Telephone message received: “Please call Geoff in Lord Strathclyde’s office as soon as possible. He would like to have a meeting with you before the Christmas break if at all possible.”
I have to admit to being intrigued. This would be the first time that Thomas Galloway Dunlop du Roy de Blicquy Galbraith, 2nd Baron Strathclyde, Leader of the House of Lords, has ever asked to see me. And before Christmas …..??!!
I dial and speak to Geoff:
“Hello, this is Lord Toby Harris. I had a message to ring.”
“Oh yes. Thank you Lord Harris. Tom Strathclyde was keen to have a meeting with you and Lord Kirkham in the next week or two before the Recess.”
This was even more intriguing: I have never even spoken to Lord Kirkham, the South Yorkshire billionaire, founder of the DFS Furniture Company and Chairman of the Conservative Party Treasurers.
“Are you sure you’ve got the right Lord Harris? What’s the meeting about?”
“Oh, fundraising, I think.”
“What sort of fund-raising?”
“I guess, it is for the elections next May.”
“I think you have got the wrong Lord Harris.”
“Oh, err, are you sure?”
“Yes, I think you want Lord Harris of Peckham.”
Of course, Lord Harris of Peckham is not quite in the same league as Lord Kirkham: he is only worth £285 million and he only does carpets.
Still, it is good to hear that the Leader of the House of Lords and the Chancellor of the Duchy of Lancaster is doing his bit for the Conservative Party coffers from his Parliamentary office with the support of his civil servants ….
Talking to your local newspaper is clearly the way members of the Coalition Government have of dissenting from the Number Ten approved line.
First, we had Kenneth Clarke, the Justice Secretary, putting the boot in to Theresa May, the Home Secretary, and her Human Rights Act deportation cat story.
But now Lynne Featherstone, a (very) junior Minister in the Home Office, has followed suit in an article for her local paper, saying:
“In the Blue Corner, Theresa May (my Home Office boss) launched an attack on the Human Rights Act on the morning of the Conservative conference in the Sunday Telegraph saying that saying she “personally” would like to see it go because of the problems it caused for the Home Office. …
As for the Human Rights Act – there are times when people cynically, lazily or ignorantly quote it in a way that completely perverts its intention (and doesn’t stand up if put to the test in court). In that respect it is very similar to the Data Protection Act – often also called in aid as the supposed justification for bizarre decisions in a way that fuels shock media stories but really says far more about the ignorance of those quoting it than about what it actually says.”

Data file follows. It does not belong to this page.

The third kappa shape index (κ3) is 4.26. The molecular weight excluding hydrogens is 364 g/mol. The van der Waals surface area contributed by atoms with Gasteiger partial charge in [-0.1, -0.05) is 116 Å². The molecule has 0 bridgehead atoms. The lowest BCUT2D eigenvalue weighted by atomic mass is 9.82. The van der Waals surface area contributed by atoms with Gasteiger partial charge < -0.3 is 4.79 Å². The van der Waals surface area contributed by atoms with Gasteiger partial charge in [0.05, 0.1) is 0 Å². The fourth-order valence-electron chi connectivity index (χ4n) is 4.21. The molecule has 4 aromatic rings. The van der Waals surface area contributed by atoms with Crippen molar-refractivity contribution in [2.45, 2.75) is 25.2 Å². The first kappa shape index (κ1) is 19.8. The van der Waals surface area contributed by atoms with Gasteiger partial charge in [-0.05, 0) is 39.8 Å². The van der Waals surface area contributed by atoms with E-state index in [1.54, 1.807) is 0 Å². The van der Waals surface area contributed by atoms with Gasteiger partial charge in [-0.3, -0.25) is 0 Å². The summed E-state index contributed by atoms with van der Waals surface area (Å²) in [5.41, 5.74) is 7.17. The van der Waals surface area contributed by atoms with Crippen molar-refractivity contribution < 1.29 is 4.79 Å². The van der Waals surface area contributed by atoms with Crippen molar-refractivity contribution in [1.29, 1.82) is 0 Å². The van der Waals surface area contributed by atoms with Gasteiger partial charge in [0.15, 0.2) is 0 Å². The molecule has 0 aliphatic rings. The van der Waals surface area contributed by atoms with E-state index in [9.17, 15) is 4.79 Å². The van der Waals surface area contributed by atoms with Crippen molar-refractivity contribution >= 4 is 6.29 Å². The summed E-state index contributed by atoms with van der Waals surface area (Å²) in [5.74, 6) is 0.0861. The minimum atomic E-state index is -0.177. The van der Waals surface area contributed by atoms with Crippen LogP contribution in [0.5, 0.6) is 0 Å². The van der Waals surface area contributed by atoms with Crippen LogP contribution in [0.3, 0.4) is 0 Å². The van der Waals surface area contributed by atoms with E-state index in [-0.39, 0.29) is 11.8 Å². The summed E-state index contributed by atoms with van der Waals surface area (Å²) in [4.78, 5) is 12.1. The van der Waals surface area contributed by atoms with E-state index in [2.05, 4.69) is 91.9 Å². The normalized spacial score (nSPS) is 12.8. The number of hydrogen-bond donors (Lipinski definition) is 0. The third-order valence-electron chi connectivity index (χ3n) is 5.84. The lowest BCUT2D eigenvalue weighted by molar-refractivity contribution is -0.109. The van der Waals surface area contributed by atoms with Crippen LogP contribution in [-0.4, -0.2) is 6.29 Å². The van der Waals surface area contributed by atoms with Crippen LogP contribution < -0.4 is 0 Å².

So we now know what she thinks of her Home Office boss and what she said about the Human Rights Act and the cat and the deportation story.
And she goes on to assert that changes to the Human Rights Act are:
“just not going to happen”.
My contacts in the Home Office tell me that the Home Secretary “gives a pretty good bollocking”. Lynne Featherstone has already been the recipient of at least one when Theresa May told her to tone down what she said in her blog.
I would love to be a fly on the wall at Monday’s Ministerial meeting in the Home Office when the Home Secretary has a few words with her LibDem Parliamentary Under Secretary who called her cynical, lazy and ignorant.
Blair Gibbs is the Head of Crime and Justice at Policy Exchange, the Tory-leaning think tank. He is also a former Chief of Staff to Nick Herbert MP, the Policing and Justice Minister. He is at the Labour Party Conference trying to sell the policy of directly-elected Police and Crime Commissioners to delegates (or, if not sell, at least get a grudging acquiescence that they are going to happen and will be elected in November 2012). In a meeting this afternoon he acknowledged that the Conservative Party was looking for “capable and charismatic” individuals to stand as Police and Crime Commissioners as “Independents with Conservative support”.
I asked him what sort of people he had in mind who were “capable and charismatic” and might fulfil the role. Quick as a flash, he suggested Nick “I’ve never worked with a minger” Ross for Thames Valley.
I don’t know whether anyone has mentioned it to him ……
Blair Gibbs wants Nick Ross as a PCC.
I understand that Home Office Ministers in the House of Commons will tomorrow table eleventh hour amendments to the Police Reform and Social Responsibility Bill.
Having spent the last few months arguing that no changes were possible, I am told that the changes will be major and that they will involve postponing the first elections for Policing and Crime Commissioners outside London until November 2012.
This is a major u-turn by Ministers and an expensive one. Elections in November will cost a lot more than holding them in May 2012 or May 2013 when they would at least coincide with some other local elections. And, of course, turnout in a potentially wintry Autumn is likely to be much lower…..
It is not yet clear whether there are to be any other concessions, in particular, to require PCCs to act in a more collegiate fashion with a Board holding them in check.
Nor is it clear what this means for the timing of the changes in London, where the Mayoral elections are in May 2012 – just weeks before the Olympics – and where there were originally plans to implement the changes and create the new MOPC this autumn.
Either way this is an indication that the many long hours of debate in the House of Lords DID have an impact ….
I gather that the Total Politics Blog Awards are now in progress. I want to make it quite clear that I will not be in the least bit affronted should you chose to vote for this blog by clicking here.
Yesterday was the Second Reading in the House of Lords of the Government’s large and sprawling Localism Bill. My colleague, Lord Jeremy Beecham, made a characteristically witty speech during which he made the following comment about the Secretary of State for Communities and Local Government:
“The Government’s approach seems in many respects to be driven by a belief in an apparently inexhaustible appetite on the part of citizens to vote-for elected mayors or police commissioners, or in referendums called by a fraction of the electorate, a neighbourhood forum, or a handful of councillors. This assumed insatiable thirst for Athenian-style democracy-and Mr Pickles is, after all, only two letters short of Pericles-is matched in ministerial minds by a demand on the part of the public directly to manage local services.”